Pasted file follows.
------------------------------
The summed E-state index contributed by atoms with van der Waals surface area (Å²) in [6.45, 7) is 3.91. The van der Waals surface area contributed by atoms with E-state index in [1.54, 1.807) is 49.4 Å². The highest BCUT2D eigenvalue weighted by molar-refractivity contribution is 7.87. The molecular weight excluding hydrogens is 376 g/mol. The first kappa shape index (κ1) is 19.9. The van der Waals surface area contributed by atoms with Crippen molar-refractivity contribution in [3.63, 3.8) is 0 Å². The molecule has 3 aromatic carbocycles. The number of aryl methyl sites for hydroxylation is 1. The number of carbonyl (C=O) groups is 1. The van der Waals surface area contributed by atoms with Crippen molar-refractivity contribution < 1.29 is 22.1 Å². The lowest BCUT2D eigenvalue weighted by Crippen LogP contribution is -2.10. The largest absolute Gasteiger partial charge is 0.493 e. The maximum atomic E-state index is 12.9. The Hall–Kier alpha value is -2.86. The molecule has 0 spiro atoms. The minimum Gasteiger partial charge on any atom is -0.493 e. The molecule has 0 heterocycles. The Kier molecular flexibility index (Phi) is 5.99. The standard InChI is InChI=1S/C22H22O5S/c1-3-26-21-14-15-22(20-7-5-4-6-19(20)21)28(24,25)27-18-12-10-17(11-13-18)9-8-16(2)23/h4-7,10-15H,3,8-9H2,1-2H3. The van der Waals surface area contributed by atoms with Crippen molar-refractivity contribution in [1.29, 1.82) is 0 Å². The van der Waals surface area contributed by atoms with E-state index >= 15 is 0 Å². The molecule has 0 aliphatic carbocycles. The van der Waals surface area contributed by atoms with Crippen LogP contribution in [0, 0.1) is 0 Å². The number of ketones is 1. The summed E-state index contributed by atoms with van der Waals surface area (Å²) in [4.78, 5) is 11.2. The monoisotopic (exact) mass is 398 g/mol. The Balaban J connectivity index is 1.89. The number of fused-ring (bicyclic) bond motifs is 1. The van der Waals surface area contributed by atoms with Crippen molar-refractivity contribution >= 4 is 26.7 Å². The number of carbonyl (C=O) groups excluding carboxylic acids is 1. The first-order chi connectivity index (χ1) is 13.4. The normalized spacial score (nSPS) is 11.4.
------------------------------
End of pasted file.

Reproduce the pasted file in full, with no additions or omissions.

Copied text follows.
The summed E-state index contributed by atoms with van der Waals surface area (Å²) in [6.45, 7) is 3.91. The van der Waals surface area contributed by atoms with E-state index in [1.54, 1.807) is 49.4 Å². The highest BCUT2D eigenvalue weighted by molar-refractivity contribution is 7.87. The molecular weight excluding hydrogens is 376 g/mol. The first kappa shape index (κ1) is 19.9. The van der Waals surface area contributed by atoms with Crippen molar-refractivity contribution in [3.63, 3.8) is 0 Å². The molecule has 3 aromatic carbocycles. The number of aryl methyl sites for hydroxylation is 1. The number of carbonyl (C=O) groups is 1. The van der Waals surface area contributed by atoms with Crippen molar-refractivity contribution < 1.29 is 22.1 Å². The lowest BCUT2D eigenvalue weighted by Crippen LogP contribution is -2.10. The largest absolute Gasteiger partial charge is 0.493 e. The maximum atomic E-state index is 12.9. The Hall–Kier alpha value is -2.86. The molecule has 0 spiro atoms. The minimum Gasteiger partial charge on any atom is -0.493 e. The molecule has 0 heterocycles. The Kier molecular flexibility index (Phi) is 5.99. The standard InChI is InChI=1S/C22H22O5S/c1-3-26-21-14-15-22(20-7-5-4-6-19(20)21)28(24,25)27-18-12-10-17(11-13-18)9-8-16(2)23/h4-7,10-15H,3,8-9H2,1-2H3. The van der Waals surface area contributed by atoms with Crippen molar-refractivity contribution in [1.29, 1.82) is 0 Å². The van der Waals surface area contributed by atoms with E-state index >= 15 is 0 Å². The molecule has 0 aliphatic carbocycles. The van der Waals surface area contributed by atoms with Crippen LogP contribution in [0, 0.1) is 0 Å². The number of ketones is 1. The summed E-state index contributed by atoms with van der Waals surface area (Å²) in [4.78, 5) is 11.2. The monoisotopic (exact) mass is 398 g/mol. The Balaban J connectivity index is 1.89. The number of fused-ring (bicyclic) bond motifs is 1. The van der Waals surface area contributed by atoms with Crippen molar-refractivity contribution >= 4 is 26.7 Å². The number of carbonyl (C=O) groups excluding carboxylic acids is 1. The first-order chi connectivity index (χ1) is 13.4. The normalized spacial score (nSPS) is 11.4.